A nanoparticle technology platform with a novel composition of matter has been developed to selectively deliver anti-cancer drugs to disease sites by targeting P-selectin. P-selectin is expressed on activated platelets and endothelial cells in tumor vasculature, and its expression is thought to facilitate tumor metastasis.
These nanoparticles are synthesized using a pH-sensitive bond, which allows for the degradation of the vehicle and subsequent drug release within acidic environments such as tumor sites and endosomes. The nanoparticles and their components are biodegradable and are completely cleared from the body within 48 hours.
A single administration of these nanoparticles can safely and efficiently deliver a normally toxic dosage of chemotherapy agents, leading to significantly improved overall survival of the tumor-bearing mice and dramatically reduced toxicity to normal tissues.
- Proprietary nanotechnology platform
- First-in-class product with a novel targeting mechanism
- Developed and tested to deliver a variety of chemotherapy agents and targeted drugs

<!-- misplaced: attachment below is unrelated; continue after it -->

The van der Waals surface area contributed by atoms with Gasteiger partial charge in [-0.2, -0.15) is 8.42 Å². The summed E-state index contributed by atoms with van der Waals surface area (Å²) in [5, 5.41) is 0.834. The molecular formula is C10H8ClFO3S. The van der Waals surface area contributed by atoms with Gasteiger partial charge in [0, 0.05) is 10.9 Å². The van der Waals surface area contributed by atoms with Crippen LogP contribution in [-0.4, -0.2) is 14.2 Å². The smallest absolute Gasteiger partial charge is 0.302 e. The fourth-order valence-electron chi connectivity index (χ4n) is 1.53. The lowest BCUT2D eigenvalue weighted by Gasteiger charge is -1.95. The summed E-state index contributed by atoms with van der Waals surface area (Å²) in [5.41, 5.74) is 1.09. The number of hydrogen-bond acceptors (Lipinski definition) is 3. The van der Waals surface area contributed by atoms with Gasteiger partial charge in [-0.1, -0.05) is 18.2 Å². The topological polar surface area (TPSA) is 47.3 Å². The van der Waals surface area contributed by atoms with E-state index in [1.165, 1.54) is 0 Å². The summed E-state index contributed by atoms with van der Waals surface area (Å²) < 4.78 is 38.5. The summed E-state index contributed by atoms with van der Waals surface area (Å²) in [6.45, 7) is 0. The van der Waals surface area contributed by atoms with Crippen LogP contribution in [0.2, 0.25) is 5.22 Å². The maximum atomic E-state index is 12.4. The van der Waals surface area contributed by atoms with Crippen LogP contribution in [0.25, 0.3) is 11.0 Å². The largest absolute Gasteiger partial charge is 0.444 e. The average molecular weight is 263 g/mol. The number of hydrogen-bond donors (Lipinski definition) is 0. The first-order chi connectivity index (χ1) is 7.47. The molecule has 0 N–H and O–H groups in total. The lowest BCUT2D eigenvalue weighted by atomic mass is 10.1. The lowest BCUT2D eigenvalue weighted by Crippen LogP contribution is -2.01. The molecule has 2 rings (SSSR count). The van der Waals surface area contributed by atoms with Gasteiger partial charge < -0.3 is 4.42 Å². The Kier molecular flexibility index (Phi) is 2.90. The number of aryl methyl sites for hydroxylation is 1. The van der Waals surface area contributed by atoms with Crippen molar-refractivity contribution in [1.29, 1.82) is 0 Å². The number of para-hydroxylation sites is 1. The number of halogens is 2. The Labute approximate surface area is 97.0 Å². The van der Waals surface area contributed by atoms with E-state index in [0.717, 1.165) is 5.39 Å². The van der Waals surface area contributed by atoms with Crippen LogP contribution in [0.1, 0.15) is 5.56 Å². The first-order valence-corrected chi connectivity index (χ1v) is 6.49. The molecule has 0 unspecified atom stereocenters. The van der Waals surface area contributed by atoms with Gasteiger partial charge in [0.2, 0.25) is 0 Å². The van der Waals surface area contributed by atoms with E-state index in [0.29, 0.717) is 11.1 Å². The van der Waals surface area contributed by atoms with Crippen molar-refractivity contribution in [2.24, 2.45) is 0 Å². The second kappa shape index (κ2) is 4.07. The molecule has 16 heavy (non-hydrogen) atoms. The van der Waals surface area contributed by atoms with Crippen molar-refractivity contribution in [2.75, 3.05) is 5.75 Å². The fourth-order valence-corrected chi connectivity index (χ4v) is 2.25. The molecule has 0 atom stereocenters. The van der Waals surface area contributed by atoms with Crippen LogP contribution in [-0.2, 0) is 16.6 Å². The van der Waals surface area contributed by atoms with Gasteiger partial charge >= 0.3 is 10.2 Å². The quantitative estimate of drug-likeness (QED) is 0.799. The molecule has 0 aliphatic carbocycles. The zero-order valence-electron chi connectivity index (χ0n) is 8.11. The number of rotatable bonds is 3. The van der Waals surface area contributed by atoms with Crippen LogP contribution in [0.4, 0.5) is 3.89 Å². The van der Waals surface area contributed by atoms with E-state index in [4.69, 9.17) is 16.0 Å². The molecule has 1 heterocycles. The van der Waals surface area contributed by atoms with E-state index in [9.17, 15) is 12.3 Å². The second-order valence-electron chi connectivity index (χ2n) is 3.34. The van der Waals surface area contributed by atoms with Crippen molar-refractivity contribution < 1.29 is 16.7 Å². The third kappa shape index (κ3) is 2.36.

- Effective delivery of high doses of cytotoxic drugs to tumor site(s) with low toxicity to normal tissues
P-selectin is expressed in the tumor-associated vasculatures of numerous cancers, including melanoma as well as bladder, breast, colon, lung, and ovarian cancers. This nanotechnology platform is a safe and efficient tool to deliver cytotoxic agents and other drugs to tumors.
Targeted nanoparticle therapy
U.S. Divisional Patent 9,737,614 issued Aug. 22, 2017; Europe National PCT/US2015/026362 published Apr. 17, 2015; U.S. Continuations filed: 16/21,954 published and 16/687,586 pending.
Daniel Heller, PhD, Laboratory Head, Molecular Pharmacology Program, Sloan Kettering Institute, MSK